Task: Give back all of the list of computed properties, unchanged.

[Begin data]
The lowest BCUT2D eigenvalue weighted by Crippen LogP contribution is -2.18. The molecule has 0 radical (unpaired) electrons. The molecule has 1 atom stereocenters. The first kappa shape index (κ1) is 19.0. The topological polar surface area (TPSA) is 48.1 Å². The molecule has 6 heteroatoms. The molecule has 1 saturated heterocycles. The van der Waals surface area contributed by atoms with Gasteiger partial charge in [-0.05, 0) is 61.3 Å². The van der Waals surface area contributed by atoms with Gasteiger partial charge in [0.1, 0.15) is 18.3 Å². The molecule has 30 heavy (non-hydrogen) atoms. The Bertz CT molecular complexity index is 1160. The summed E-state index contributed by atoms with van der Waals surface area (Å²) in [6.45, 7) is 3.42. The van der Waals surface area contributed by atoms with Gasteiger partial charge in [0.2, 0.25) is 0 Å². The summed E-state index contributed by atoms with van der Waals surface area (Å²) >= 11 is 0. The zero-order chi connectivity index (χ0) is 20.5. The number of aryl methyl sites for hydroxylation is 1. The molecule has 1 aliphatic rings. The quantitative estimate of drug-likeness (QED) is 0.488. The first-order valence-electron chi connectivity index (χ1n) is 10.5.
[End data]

The lowest BCUT2D eigenvalue weighted by Crippen LogP contribution is -2.18. The molecule has 0 radical (unpaired) electrons. The molecule has 1 atom stereocenters. The first kappa shape index (κ1) is 19.0. The topological polar surface area (TPSA) is 48.1 Å². The molecule has 6 heteroatoms. The molecule has 1 saturated heterocycles. The van der Waals surface area contributed by atoms with Gasteiger partial charge in [-0.05, 0) is 61.3 Å². The van der Waals surface area contributed by atoms with Gasteiger partial charge in [0.1, 0.15) is 18.3 Å². The molecule has 30 heavy (non-hydrogen) atoms. The Bertz CT molecular complexity index is 1160. The summed E-state index contributed by atoms with van der Waals surface area (Å²) in [6.45, 7) is 3.42. The van der Waals surface area contributed by atoms with Gasteiger partial charge in [0.2, 0.25) is 0 Å². The summed E-state index contributed by atoms with van der Waals surface area (Å²) >= 11 is 0. The zero-order chi connectivity index (χ0) is 20.5. The number of aryl methyl sites for hydroxylation is 1. The molecule has 1 aliphatic rings. The quantitative estimate of drug-likeness (QED) is 0.488. The first-order valence-electron chi connectivity index (χ1n) is 10.5.